Engagement Is On-going

As she has a tendency to do, Nina Simon has made me think again. (There are days, I will confess, when I wish no one would do that to me.) Her August post in Museum 2.0 about arts experiences being pearls on a necklace needing string to tie them together (What’s the String that Ties One Experience at Your Institution with the Next?) reminded me about the observation I made in my Clybourne Park post. For the person coming to our events, arts experiences are discreet, separate occurrences. Until they are in a  relationship with us, they will not seek out means of connecting those experiences in a way that ties them to our mission. Their interactions with us will be “one-offs,” perhaps even unconscious, in the way that a trip to the Exxon station is. So long as we successfully fill up the car’s gas tank, we are largely unaware of the station itself.

Ms. Simon’s metaphor holds that “[I]f you want to deepen the commitment between visitor and institution over time, you need a string that visitors can hang their pearls on, a thread that holds the growing relationship together. No string, and you’ve just got a bunch of visits rolling under the furniture.” Her post focuses on the opportunity that the end of a gallery visit or a concert provides. Attendee research that her museum (the Santa Cruz Museum of Art & History) did made an interesting discovery.

One of the surprises was a series of observations from casual visitors–people who attend an event or two per year, who are not members, and who tend to come because of word of mouth or an invitation from a friend. They all reported having a great time at the museum… and immediately letting go of it afterwards. There was no followup. They had not been asked to join an email list or take a newsletter or join the museum. They had not taken photos in our photo booth and gotten an email about them later. They were not part of our Facebook community sharing photos and stories from the event. They came, they made a pearl, and then they dropped in their pocket with the rest of their day.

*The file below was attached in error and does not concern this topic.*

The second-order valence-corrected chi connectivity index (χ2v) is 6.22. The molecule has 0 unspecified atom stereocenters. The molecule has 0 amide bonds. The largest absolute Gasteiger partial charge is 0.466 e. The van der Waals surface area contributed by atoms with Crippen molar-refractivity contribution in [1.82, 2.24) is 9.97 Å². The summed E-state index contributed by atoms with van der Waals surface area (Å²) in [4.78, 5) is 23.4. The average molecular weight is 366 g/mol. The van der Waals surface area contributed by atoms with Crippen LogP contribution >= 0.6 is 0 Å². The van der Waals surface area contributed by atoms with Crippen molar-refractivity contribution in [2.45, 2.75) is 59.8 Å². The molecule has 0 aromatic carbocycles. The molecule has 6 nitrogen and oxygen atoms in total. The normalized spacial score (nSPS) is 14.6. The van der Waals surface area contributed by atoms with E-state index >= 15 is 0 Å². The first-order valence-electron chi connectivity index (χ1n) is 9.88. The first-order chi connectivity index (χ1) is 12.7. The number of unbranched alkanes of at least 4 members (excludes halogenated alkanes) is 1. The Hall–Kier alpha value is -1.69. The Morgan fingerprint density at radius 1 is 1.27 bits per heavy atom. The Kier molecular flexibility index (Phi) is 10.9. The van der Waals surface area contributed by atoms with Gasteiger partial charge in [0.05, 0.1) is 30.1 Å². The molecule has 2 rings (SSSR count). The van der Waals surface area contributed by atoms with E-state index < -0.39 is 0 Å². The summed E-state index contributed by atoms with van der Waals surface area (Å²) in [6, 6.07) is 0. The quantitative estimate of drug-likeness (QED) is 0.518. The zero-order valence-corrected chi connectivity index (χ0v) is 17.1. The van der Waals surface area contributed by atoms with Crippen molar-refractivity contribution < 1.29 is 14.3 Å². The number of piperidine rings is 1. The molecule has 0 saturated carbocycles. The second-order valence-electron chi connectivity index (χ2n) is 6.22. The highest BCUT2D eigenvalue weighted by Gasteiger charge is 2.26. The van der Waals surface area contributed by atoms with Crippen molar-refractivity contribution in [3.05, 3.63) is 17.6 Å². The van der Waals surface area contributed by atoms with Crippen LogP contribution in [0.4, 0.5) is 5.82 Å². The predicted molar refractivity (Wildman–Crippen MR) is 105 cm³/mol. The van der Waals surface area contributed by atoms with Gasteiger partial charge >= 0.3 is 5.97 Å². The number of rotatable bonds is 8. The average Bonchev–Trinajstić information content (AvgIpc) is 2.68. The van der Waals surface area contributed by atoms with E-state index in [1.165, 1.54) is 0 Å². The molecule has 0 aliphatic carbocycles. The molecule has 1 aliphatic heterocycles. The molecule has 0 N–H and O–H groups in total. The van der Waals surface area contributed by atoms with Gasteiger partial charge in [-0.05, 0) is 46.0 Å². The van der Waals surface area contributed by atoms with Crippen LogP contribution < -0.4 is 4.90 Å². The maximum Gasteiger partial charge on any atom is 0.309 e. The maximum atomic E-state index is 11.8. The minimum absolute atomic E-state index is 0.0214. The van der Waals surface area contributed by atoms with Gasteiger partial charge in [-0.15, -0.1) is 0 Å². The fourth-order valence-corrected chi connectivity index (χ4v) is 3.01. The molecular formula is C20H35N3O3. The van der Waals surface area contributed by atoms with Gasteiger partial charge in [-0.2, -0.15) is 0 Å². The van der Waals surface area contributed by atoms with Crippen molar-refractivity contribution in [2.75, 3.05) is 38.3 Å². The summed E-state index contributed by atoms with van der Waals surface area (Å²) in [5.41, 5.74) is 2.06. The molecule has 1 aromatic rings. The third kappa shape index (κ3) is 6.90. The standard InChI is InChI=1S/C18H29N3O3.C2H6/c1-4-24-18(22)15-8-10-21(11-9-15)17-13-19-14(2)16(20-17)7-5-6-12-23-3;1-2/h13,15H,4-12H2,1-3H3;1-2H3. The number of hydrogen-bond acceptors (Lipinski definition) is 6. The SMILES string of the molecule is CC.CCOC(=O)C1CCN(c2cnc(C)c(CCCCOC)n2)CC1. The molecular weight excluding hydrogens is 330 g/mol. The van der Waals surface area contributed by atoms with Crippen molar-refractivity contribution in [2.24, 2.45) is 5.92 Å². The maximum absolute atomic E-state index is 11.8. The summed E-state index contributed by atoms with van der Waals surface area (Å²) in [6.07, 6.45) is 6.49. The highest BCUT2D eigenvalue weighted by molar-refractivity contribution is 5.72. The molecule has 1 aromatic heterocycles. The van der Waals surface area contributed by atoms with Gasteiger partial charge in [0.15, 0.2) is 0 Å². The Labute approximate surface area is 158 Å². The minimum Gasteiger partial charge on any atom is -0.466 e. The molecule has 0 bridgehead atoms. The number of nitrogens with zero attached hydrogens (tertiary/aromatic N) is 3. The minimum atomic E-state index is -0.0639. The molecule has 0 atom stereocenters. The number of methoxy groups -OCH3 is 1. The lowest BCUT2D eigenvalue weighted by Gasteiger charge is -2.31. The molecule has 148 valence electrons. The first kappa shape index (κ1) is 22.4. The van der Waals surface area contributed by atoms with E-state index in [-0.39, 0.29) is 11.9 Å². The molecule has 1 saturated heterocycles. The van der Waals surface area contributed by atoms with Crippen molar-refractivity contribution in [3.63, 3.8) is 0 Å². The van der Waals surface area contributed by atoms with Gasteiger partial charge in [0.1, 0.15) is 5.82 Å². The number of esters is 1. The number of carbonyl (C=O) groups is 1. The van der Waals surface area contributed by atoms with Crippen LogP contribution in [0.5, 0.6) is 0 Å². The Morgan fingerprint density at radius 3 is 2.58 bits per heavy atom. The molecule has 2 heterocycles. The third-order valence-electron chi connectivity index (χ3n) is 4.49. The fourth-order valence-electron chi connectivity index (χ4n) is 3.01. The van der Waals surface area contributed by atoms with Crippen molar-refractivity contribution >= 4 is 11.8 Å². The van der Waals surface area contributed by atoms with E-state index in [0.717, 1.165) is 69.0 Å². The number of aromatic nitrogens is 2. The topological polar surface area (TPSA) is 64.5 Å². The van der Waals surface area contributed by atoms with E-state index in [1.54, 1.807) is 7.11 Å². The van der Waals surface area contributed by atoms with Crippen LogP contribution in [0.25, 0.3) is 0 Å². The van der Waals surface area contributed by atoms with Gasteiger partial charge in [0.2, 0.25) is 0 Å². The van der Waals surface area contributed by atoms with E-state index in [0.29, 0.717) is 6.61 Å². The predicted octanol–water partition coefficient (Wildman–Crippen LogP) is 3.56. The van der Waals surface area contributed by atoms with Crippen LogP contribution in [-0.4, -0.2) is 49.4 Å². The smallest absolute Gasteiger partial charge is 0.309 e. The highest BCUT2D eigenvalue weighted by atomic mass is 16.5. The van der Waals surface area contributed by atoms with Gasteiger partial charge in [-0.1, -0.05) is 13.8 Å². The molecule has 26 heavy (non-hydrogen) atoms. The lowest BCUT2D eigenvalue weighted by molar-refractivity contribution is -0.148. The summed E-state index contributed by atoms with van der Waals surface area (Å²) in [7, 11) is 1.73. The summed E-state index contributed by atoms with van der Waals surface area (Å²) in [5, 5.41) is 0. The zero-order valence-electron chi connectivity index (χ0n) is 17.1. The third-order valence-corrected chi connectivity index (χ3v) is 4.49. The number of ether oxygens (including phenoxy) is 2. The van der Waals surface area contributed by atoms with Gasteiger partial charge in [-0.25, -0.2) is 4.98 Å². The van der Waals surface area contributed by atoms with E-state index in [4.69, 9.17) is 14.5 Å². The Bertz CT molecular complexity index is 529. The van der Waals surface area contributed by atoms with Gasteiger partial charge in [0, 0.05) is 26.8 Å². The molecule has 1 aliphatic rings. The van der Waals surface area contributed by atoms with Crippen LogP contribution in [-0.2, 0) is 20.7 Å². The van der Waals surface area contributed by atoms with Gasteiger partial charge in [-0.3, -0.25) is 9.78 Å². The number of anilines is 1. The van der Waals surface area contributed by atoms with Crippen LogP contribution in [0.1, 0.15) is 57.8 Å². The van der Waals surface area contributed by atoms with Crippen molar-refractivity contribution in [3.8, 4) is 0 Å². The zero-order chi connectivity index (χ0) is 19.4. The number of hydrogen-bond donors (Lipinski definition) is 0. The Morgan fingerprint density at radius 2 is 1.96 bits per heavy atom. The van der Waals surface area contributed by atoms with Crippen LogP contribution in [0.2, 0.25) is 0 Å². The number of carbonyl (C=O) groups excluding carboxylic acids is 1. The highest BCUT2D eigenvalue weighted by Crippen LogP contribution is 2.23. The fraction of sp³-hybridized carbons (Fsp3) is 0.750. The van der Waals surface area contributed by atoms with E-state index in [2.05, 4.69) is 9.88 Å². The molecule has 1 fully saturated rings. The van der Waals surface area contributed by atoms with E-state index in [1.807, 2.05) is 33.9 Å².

We realized from this discussion that we have a huge missed opportunity when people are leaving the museum. On their way in, they are excited, curious, ready to engage. They are not ready to hear about membership or take a newsletter about what’s coming up next time. They bolt right past those tables to the “good stuff.” But at the end, they’ve had a great time, and they want a takeaway from the experience. They WANT to join the email list. If we’re smart, we should be developing a takeaway that both memorializes the visit and leads them to another. In other words, we should be giving them a string for their new pearl.

This is a great observation about the structure of interaction. The end of an arts experience can be for a first time attendee, if I may coin a term, a more “reachable moment” than the beginning. This is an extremely valuable insight.

If I may piggyback on this metaphor (without wholly destroying it), I’d like to add my Clybourne Park observation (“The essential applicable truth of community engagement work here is that the arts experience is just one part of a whole. The energy generated through the art should be the beginning of something rather than an end in itself.”) as a mode of helping to spin the thread that makes the string. (Yep, that really does put the metaphor into dangerous overload.) My point was that crafting follow-up experiences related to the initial arts event (and community needs/interests) can assist in the process of relationship-building. Indeed, such follow-ups are very nearly essential to the process. Ms. Simon’s discovery of the importance of providing the attendee with an opportunity to opt in to the potential for a relationship, coupled with arts-event-related follow-up experiences is a powerful mental model for those arts organizations attempting to engage effectively with their communities.



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